The charges allege widespread corruption in FIFA over the past two decades, involving bids for World Cups as well as marketing and broadcast deals, according to three law enforcement officials with direct knowledge of the case. The charges include wire fraud, racketeering and money laundering, and officials said they targeted members of FIFA’s powerful executive committee, which wields enormous power and does its business largely in secret. The arrests were a startling blow to FIFA, a multibillion-dollar organization that governs the world’s most popular sport but has been plagued by accusations of bribery for decades.
The inquiry is also a major threat to Sepp Blatter, FIFA’s longtime president who is generally recognized as the most powerful person in sports, though he was not charged. An election, seemingly pre-ordained to give him a fifth term as president, is scheduled for Friday. Prosecutors planned to unseal an indictment against more than 10 officials, not all of whom are in Zurich, law enforcement officials said. Among them are Jeffrey Webb of the Cayman Islands, a vice president of the executive committee; Eugenio Figueredo of Uruguay, who is also an executive committee vice president and until recently was the president of South America’s soccer association; and Jack Warner of Trinidad and Tobago, a former member of the executive committee who has been accused of numerous ethical violations.
It can produce enough food for everyone, while at the same time cutting CO2 and toxicity in our food. It can not generate gigantic profits fro Big Ag and the chemical industry, though.
Organic practices could counteract the world’s yearly carbon dioxide output while producing the same amount of food as conventional farming, a new study suggests. The white paper by the Rodale Institute, a nonprofit that advocates for the use of organic practices, says that using “regenerative organic agriculture,” such as low or no-tillage, cover crops and crop rotation, will keep photosynthesized carbon dioxide in the soil instead of returning it to the atmosphere. Citing 75 studies from peer-reviewed journals, including its own 33-year Farm Systems Trial, Rodale Institute concluded that if all cropland were converted to the regenerative model it would sequester 40% of annual CO2 emissions; changing global pastures to that model would add another 71%, effectively overcompensating for the world’s yearly carbon dioxide emissions.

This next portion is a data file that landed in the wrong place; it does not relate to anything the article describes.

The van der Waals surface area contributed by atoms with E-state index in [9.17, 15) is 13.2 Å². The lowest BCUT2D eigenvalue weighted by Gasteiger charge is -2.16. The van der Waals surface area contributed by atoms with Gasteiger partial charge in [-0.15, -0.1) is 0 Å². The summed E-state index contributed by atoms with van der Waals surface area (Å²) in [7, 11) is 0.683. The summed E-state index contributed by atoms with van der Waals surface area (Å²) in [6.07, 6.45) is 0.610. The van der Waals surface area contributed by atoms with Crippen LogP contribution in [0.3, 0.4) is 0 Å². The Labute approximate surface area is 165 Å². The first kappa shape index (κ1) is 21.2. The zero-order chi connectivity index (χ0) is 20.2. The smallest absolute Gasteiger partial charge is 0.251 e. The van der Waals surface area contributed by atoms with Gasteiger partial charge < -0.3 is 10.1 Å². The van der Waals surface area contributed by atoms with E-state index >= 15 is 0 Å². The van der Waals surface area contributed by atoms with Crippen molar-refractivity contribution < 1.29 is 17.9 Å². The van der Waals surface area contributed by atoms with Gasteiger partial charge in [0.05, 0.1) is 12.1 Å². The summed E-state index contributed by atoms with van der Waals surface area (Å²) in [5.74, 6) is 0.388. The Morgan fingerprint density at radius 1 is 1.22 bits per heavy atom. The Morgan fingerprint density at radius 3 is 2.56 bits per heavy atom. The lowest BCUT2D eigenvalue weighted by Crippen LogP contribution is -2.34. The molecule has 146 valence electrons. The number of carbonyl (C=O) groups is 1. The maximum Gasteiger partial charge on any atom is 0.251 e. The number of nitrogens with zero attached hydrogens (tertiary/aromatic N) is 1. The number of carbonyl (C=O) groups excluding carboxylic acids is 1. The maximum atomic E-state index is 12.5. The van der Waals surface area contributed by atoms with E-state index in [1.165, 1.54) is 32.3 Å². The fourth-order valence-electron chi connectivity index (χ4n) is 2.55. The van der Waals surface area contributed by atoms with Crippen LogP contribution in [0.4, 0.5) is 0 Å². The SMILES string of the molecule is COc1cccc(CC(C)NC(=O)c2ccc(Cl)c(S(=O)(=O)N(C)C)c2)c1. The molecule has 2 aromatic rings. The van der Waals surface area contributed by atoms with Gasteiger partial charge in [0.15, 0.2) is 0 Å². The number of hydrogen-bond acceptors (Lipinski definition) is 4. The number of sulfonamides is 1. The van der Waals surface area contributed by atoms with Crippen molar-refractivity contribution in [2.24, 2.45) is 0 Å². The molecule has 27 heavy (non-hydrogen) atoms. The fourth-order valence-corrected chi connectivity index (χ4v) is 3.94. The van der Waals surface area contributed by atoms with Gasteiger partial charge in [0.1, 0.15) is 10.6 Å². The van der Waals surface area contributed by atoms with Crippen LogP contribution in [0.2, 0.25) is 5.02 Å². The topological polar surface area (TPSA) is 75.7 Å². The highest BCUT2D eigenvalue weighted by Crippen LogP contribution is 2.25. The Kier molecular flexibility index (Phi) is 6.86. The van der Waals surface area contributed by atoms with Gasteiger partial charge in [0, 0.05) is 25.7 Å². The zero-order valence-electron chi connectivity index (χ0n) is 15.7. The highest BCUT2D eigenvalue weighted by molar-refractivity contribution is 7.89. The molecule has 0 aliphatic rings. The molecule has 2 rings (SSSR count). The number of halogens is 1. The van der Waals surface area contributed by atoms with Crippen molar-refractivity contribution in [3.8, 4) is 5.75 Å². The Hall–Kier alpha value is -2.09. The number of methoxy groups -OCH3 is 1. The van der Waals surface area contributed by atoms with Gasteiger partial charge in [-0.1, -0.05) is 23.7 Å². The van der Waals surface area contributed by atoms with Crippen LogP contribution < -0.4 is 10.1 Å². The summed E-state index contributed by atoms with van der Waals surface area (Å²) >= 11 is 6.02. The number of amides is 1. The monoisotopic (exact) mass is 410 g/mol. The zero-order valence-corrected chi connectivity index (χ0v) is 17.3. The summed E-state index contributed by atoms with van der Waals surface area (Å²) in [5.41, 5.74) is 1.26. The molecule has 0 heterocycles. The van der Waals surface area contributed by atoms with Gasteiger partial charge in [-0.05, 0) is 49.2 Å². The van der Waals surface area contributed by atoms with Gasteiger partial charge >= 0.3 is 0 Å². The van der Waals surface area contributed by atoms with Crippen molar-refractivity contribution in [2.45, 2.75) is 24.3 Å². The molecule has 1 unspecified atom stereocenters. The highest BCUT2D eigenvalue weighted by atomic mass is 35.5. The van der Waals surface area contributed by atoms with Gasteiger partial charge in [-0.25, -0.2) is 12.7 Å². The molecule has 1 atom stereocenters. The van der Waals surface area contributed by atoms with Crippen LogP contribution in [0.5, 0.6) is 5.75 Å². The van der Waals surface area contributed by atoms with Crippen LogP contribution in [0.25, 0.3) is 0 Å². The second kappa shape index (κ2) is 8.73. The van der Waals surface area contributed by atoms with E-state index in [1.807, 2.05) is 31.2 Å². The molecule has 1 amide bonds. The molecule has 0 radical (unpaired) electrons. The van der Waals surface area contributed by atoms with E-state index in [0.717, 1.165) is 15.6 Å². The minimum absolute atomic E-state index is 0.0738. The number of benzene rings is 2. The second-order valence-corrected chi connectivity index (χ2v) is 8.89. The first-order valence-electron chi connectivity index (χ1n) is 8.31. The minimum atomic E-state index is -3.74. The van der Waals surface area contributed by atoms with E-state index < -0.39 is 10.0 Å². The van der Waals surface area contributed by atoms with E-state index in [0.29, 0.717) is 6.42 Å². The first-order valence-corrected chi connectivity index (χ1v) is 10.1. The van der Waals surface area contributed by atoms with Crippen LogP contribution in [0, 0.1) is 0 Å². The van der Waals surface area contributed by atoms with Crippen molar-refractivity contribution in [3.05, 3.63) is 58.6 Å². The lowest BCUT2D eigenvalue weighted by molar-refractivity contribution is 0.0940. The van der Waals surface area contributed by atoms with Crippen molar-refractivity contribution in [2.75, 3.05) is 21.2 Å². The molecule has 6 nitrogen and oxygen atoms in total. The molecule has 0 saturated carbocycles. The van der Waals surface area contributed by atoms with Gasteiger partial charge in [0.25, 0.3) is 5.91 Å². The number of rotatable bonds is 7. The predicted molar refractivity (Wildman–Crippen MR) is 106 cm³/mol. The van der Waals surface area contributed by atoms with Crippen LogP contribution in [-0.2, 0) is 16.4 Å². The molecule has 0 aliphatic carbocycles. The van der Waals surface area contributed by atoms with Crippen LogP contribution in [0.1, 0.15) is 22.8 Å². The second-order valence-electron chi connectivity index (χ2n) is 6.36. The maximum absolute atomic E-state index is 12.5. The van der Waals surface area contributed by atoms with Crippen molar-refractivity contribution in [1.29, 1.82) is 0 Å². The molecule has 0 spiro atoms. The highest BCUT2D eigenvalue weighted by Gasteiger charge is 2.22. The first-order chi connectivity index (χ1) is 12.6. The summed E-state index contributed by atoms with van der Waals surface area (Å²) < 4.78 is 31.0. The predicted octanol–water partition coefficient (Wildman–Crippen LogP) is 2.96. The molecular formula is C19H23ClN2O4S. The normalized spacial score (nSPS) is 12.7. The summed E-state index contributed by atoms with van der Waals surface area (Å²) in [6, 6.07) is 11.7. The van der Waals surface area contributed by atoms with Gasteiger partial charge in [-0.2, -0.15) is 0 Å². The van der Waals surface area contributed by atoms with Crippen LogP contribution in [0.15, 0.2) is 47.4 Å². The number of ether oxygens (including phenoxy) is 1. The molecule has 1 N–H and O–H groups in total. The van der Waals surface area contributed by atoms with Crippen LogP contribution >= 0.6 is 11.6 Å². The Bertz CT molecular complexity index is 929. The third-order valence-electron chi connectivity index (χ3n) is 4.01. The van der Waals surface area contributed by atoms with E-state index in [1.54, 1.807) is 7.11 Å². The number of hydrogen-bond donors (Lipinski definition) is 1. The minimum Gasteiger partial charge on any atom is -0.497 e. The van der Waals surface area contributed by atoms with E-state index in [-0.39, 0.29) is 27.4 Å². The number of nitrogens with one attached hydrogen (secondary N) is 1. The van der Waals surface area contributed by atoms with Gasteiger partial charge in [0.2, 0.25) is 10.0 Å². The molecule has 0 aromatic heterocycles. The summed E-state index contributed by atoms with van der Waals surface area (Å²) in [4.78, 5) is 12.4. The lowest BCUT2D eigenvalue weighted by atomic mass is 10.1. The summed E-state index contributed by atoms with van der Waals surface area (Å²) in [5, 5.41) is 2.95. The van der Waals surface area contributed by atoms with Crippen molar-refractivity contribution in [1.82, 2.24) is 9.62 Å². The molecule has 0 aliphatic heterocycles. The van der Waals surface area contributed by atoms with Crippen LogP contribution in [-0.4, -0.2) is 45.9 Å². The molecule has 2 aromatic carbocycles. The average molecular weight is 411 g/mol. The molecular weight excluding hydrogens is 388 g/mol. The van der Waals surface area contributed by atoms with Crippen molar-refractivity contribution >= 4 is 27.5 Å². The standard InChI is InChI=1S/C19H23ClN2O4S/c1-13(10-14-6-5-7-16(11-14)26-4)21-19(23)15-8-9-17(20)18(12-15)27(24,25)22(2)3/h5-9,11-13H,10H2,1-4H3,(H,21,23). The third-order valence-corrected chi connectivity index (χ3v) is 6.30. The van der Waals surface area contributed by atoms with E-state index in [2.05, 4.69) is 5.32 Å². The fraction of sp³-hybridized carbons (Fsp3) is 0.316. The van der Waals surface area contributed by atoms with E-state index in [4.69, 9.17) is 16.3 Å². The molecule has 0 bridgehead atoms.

Michel Cavigelli, a research soil scientist at the USDA’s Agricultural Research Service, which has a slightly different 19-year side-by side study, says his research also shows that organic soil has higher carbon content than conventional but warns that the devil is in the details. For example, the USDA study tills the organic plot and that might cause the manure’s carbon to stay deeper in the soil. But the question organic farming always comes back to is whether farming without synthetic pesticides and genetically modified organisms is really a viable way to feed the planet. Rodale Institute believes it can do that and better. In the longest-running study of its kind, Rodale’s Farming Systems Trial compares organic farming with conventional farming, by farming neighboring plots just as organic farmers and traditional farmers would.
That means its organic farming plot utilizes techniques like crop rotation and cover crops while the conventional plot uses common synthetic pesticides and genetically modified organisms. Both organic and conventional fields were divided into tilled and no-till areas to reflect that farmers use both practices. The findings show that organic farming yields are lower than conventional in the first few years, while conventional crops do better in the first years than they do later on. Over time the production equals out and with organic outperforming conventional farming production in years of drought (organic corn yields 31% more than conventional corn during drought).